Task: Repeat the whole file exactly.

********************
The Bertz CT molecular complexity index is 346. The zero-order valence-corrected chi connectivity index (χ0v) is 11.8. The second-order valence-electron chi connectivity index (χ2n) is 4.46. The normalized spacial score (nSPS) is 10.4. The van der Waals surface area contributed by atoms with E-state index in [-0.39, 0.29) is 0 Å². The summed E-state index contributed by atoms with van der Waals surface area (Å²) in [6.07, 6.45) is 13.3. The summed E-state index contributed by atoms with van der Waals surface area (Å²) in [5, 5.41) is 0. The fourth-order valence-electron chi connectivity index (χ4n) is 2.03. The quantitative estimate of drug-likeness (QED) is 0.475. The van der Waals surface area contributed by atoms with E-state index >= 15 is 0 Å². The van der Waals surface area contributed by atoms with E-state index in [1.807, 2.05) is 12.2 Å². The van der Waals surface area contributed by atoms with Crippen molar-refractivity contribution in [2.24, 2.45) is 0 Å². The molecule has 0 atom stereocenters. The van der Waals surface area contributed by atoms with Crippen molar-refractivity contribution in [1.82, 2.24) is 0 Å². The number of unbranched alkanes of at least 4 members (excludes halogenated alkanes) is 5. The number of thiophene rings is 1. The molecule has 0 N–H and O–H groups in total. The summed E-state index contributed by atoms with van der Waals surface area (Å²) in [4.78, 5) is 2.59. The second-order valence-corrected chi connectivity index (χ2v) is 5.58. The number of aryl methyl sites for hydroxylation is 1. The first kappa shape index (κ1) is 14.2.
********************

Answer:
The Bertz CT molecular complexity index is 346. The zero-order valence-corrected chi connectivity index (χ0v) is 11.8. The second-order valence-electron chi connectivity index (χ2n) is 4.46. The normalized spacial score (nSPS) is 10.4. The van der Waals surface area contributed by atoms with E-state index in [-0.39, 0.29) is 0 Å². The summed E-state index contributed by atoms with van der Waals surface area (Å²) in [6.07, 6.45) is 13.3. The summed E-state index contributed by atoms with van der Waals surface area (Å²) in [5, 5.41) is 0. The fourth-order valence-electron chi connectivity index (χ4n) is 2.03. The quantitative estimate of drug-likeness (QED) is 0.475. The van der Waals surface area contributed by atoms with E-state index >= 15 is 0 Å². The van der Waals surface area contributed by atoms with E-state index in [1.807, 2.05) is 12.2 Å². The van der Waals surface area contributed by atoms with Crippen molar-refractivity contribution in [2.24, 2.45) is 0 Å². The molecule has 0 atom stereocenters. The van der Waals surface area contributed by atoms with Crippen molar-refractivity contribution in [1.82, 2.24) is 0 Å². The number of unbranched alkanes of at least 4 members (excludes halogenated alkanes) is 5. The number of thiophene rings is 1. The molecule has 0 N–H and O–H groups in total. The summed E-state index contributed by atoms with van der Waals surface area (Å²) in [4.78, 5) is 2.59. The second-order valence-corrected chi connectivity index (χ2v) is 5.58. The number of aryl methyl sites for hydroxylation is 1. The first kappa shape index (κ1) is 14.2.